It ought not to be surprising that an institution would consider and simultaneously implement strategies that are race-conscious and race-neutral. Research conducted by ACE at the time that the Supreme Court took up Fisher II makes clear that institutions that consider race in admissions decisions use other race-conscious and race-neutral diversity strategies more often and find them more effective than institutions that use race-neutral strategies alone. In short, striving for a racially diverse student body is not an "either/or" but a "both/and" proposition. As the majority of justices in fact acknowledged, the evidence put forth by the University of Texas clearly demonstrates that race-neutral approaches alone proved insufficient to meet its diversity goals; a finding widely supported by scholarly research.

If the decision had gone the other way and somehow barred the consideration of race, additional harms would ensue beyond the inability of institutions to exercise their best judgment in accordance with each of their missions and as they seek to enroll a diverse class. An insistence on the sole use of race-neutral approaches risks something more: stifling a much-needed conversation about diversity generally — and race in particular — on our country’s campuses, with an accompanying potential to worsen inequities.

We need only look to events of the past many months where students nationwide have demanded not only an increase in the number of minority students on campuses, but also recognition of injustices and increased attention to the experiences of students of color. Moreover, institutions are responding. ACE’s survey of more than 550 college presidents released in March shows that since 2013, campuses have made racial climate a priority and are taking substantive, systemic action by way of increased support for diversity initiatives, student support services, cultural competency training, and public acknowledgment of a range of issues related to racial climate on campus. In this decision, the Supreme Court continued to enable these efforts in ways both legal and symbolic.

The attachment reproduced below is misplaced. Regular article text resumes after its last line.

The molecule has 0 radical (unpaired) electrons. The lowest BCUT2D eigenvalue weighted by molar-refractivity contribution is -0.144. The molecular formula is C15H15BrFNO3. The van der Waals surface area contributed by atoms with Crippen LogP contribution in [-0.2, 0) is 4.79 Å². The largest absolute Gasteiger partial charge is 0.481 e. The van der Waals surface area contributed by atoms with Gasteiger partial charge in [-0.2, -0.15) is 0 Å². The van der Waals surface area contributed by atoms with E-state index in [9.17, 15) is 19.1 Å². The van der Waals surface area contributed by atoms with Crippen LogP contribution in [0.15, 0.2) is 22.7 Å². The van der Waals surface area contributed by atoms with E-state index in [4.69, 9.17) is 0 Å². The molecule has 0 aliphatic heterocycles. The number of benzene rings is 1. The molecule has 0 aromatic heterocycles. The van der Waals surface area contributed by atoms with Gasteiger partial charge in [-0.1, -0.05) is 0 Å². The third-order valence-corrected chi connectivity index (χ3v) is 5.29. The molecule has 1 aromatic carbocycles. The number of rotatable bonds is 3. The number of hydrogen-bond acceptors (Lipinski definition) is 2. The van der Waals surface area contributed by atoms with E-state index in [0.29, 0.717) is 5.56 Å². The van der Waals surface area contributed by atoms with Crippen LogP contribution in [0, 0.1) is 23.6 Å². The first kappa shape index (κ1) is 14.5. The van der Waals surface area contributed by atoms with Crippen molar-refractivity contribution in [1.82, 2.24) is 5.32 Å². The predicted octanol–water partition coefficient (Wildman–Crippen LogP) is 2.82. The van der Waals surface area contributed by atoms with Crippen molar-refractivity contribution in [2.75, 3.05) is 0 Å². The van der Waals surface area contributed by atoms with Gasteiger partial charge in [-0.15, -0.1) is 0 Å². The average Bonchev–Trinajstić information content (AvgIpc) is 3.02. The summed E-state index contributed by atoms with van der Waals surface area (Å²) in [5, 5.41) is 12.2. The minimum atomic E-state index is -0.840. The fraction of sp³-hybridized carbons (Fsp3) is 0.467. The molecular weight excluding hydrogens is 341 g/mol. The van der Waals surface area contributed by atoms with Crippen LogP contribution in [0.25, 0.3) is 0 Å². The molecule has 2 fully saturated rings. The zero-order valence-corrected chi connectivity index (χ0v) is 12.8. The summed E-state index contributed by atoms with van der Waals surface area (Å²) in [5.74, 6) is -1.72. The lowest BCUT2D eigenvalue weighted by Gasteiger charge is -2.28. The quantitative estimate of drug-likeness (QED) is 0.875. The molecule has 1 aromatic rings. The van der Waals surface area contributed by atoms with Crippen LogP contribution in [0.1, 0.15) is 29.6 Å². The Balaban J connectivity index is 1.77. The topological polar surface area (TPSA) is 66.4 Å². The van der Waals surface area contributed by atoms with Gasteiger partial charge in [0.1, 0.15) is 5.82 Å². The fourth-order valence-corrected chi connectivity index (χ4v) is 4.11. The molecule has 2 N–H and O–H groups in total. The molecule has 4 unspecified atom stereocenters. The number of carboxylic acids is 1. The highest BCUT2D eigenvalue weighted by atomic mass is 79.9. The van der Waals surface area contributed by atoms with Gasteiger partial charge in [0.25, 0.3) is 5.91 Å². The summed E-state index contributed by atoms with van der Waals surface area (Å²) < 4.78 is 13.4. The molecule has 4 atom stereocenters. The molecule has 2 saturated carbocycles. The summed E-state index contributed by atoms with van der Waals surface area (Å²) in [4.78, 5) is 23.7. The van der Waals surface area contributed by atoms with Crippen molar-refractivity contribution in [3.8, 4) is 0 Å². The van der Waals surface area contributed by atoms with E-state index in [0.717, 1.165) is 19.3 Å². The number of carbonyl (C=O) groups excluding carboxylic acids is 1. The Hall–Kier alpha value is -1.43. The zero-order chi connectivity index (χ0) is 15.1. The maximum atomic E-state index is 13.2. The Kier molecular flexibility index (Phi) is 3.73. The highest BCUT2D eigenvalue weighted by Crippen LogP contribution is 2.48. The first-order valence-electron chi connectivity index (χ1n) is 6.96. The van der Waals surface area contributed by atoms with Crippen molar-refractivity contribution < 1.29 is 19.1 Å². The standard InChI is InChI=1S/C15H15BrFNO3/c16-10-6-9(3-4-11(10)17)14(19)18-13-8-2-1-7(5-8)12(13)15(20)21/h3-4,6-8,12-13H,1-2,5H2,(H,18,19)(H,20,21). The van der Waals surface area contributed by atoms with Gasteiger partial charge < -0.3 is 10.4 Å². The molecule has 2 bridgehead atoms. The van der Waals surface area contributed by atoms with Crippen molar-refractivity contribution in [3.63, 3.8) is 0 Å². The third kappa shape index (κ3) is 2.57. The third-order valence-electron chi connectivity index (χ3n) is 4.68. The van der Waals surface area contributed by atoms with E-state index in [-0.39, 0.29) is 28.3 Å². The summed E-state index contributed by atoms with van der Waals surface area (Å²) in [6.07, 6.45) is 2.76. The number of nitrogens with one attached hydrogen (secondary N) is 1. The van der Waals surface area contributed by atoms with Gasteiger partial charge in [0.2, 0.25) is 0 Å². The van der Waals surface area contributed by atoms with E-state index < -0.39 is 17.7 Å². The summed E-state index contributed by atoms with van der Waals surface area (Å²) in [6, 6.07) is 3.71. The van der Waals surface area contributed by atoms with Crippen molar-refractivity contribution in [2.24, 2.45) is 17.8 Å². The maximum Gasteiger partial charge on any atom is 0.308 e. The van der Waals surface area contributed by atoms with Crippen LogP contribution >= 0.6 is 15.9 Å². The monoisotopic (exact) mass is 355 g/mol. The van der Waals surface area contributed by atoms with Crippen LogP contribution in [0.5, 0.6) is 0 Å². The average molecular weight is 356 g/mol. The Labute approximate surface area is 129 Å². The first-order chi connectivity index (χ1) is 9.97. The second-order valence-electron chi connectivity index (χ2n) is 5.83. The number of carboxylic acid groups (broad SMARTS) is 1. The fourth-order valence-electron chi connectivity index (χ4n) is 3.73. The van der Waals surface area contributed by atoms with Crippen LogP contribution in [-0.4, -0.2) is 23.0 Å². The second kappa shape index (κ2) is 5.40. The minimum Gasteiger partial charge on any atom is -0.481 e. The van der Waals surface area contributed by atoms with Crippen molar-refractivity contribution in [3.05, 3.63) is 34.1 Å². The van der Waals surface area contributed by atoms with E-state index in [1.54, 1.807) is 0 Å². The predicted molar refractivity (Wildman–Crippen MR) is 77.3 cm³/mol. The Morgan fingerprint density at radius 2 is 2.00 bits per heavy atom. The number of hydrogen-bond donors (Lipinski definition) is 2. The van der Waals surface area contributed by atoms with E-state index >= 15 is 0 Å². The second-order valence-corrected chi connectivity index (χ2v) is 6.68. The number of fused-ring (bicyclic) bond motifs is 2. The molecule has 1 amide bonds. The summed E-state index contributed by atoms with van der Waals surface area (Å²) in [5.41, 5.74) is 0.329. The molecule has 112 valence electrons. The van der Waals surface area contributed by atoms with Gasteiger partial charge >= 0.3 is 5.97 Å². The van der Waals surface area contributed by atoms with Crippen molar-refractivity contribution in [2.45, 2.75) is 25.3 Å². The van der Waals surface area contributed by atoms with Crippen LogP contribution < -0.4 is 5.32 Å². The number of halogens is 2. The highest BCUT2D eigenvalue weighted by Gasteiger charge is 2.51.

Now it is up to institutions to continue to do their part, and for the judiciary, legislators, and governors to continue to give them the latitude to go about their business. Colleges cannot claim to provide an excellent education if they send students into the world wearing blinders. Interaction among students from diverse backgrounds exposes each to a broad array of vantage points from which to view his or her own values.

Fortunately for the pursuit of diversity and for the educational benefits that flow from a diverse campus environment, the highest court in the land has made it clear that the ultimate educational judgment as how best to construct a diverse campus remains the purview of individual colleges and universities.

And yes, this is not a free pass. Nor should it be. It also is up to colleges that include race and ethnicity as one factor in admissions decisions to monitor their policies and practices to ensure they meet the high court’s test. That’s not a bad thing. The Fisher II decision recognizes the reality that the formula for educational excellence is ever-changing and almost always affected by context.

The takeaway for colleges from this decision is clear: If you feel as an institution you have gone about the pursuit of a diverse campus in a defensible, sensible way, and you believe in the value of a diverse learning community, you should feel very good today about what you can accomplish tomorrow.

Lorelle L. Espinosa is assistant vice president of the Center for Policy Research and Strategy, and Peter McDonough is vice president and general counsel, both at the American Council on Education.